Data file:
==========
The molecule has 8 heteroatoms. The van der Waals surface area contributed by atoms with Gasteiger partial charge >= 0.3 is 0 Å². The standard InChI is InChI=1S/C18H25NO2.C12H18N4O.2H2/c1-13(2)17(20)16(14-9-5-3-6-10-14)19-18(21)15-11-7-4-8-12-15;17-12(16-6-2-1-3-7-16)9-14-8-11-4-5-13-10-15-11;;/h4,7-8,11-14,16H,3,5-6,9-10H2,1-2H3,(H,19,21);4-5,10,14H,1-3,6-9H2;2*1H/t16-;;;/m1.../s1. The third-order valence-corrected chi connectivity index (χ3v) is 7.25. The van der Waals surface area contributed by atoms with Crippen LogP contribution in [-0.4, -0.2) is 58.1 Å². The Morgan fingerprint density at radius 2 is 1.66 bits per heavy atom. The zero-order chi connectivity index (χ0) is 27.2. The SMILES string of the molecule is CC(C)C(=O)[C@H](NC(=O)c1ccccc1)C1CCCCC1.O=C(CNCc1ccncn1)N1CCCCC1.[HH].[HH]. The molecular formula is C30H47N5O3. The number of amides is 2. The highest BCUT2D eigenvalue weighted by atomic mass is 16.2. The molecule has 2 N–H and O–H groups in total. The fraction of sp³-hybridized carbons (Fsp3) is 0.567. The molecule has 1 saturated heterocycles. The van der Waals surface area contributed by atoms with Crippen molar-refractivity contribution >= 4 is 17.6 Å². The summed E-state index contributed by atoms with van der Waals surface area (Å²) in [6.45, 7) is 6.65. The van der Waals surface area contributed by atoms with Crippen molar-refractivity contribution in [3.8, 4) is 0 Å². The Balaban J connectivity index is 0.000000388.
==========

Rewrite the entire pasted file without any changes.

The molecule has 8 heteroatoms. The van der Waals surface area contributed by atoms with Gasteiger partial charge >= 0.3 is 0 Å². The standard InChI is InChI=1S/C18H25NO2.C12H18N4O.2H2/c1-13(2)17(20)16(14-9-5-3-6-10-14)19-18(21)15-11-7-4-8-12-15;17-12(16-6-2-1-3-7-16)9-14-8-11-4-5-13-10-15-11;;/h4,7-8,11-14,16H,3,5-6,9-10H2,1-2H3,(H,19,21);4-5,10,14H,1-3,6-9H2;2*1H/t16-;;;/m1.../s1. The third-order valence-corrected chi connectivity index (χ3v) is 7.25. The van der Waals surface area contributed by atoms with Crippen LogP contribution in [-0.4, -0.2) is 58.1 Å². The Morgan fingerprint density at radius 2 is 1.66 bits per heavy atom. The zero-order chi connectivity index (χ0) is 27.2. The SMILES string of the molecule is CC(C)C(=O)[C@H](NC(=O)c1ccccc1)C1CCCCC1.O=C(CNCc1ccncn1)N1CCCCC1.[HH].[HH]. The molecular formula is C30H47N5O3. The number of amides is 2. The highest BCUT2D eigenvalue weighted by atomic mass is 16.2. The molecule has 2 N–H and O–H groups in total. The fraction of sp³-hybridized carbons (Fsp3) is 0.567. The molecule has 1 saturated heterocycles. The van der Waals surface area contributed by atoms with Crippen molar-refractivity contribution >= 4 is 17.6 Å². The summed E-state index contributed by atoms with van der Waals surface area (Å²) in [6.45, 7) is 6.65. The van der Waals surface area contributed by atoms with Crippen molar-refractivity contribution in [3.8, 4) is 0 Å². The Balaban J connectivity index is 0.000000388.